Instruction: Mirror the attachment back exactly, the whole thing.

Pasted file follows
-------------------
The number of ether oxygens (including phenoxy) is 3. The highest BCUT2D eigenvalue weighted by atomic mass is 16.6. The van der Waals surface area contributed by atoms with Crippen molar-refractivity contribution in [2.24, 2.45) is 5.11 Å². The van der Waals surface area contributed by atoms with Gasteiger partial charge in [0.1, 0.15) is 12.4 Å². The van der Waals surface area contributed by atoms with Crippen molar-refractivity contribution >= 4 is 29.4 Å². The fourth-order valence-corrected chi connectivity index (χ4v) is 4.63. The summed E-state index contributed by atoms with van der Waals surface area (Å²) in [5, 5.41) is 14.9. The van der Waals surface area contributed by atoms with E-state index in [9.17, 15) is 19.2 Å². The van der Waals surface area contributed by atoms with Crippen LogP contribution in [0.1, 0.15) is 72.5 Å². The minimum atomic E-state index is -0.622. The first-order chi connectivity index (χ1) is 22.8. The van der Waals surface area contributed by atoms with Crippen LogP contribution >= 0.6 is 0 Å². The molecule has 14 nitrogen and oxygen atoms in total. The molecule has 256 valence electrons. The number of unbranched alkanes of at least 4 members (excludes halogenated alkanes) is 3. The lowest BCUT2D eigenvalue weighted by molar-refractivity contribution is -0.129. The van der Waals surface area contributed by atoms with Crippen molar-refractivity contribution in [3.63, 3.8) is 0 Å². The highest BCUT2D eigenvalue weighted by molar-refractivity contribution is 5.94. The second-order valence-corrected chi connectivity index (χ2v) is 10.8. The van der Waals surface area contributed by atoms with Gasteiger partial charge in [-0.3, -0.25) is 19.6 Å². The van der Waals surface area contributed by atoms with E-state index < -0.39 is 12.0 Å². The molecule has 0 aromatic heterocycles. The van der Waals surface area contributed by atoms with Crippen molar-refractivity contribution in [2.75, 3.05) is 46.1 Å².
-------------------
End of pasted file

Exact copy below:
The number of ether oxygens (including phenoxy) is 3. The highest BCUT2D eigenvalue weighted by atomic mass is 16.6. The van der Waals surface area contributed by atoms with Crippen molar-refractivity contribution in [2.24, 2.45) is 5.11 Å². The van der Waals surface area contributed by atoms with Gasteiger partial charge in [0.1, 0.15) is 12.4 Å². The van der Waals surface area contributed by atoms with Crippen molar-refractivity contribution >= 4 is 29.4 Å². The fourth-order valence-corrected chi connectivity index (χ4v) is 4.63. The summed E-state index contributed by atoms with van der Waals surface area (Å²) in [5, 5.41) is 14.9. The van der Waals surface area contributed by atoms with E-state index in [9.17, 15) is 19.2 Å². The van der Waals surface area contributed by atoms with Crippen LogP contribution in [0.1, 0.15) is 72.5 Å². The minimum atomic E-state index is -0.622. The first-order chi connectivity index (χ1) is 22.8. The van der Waals surface area contributed by atoms with Crippen LogP contribution >= 0.6 is 0 Å². The molecule has 14 nitrogen and oxygen atoms in total. The molecule has 256 valence electrons. The number of unbranched alkanes of at least 4 members (excludes halogenated alkanes) is 3. The lowest BCUT2D eigenvalue weighted by molar-refractivity contribution is -0.129. The van der Waals surface area contributed by atoms with Crippen molar-refractivity contribution in [3.63, 3.8) is 0 Å². The highest BCUT2D eigenvalue weighted by molar-refractivity contribution is 5.94. The second-order valence-corrected chi connectivity index (χ2v) is 10.8. The van der Waals surface area contributed by atoms with Gasteiger partial charge in [-0.3, -0.25) is 19.6 Å². The van der Waals surface area contributed by atoms with E-state index < -0.39 is 12.0 Å². The molecule has 0 aromatic heterocycles. The van der Waals surface area contributed by atoms with Crippen molar-refractivity contribution in [2.75, 3.05) is 46.1 Å².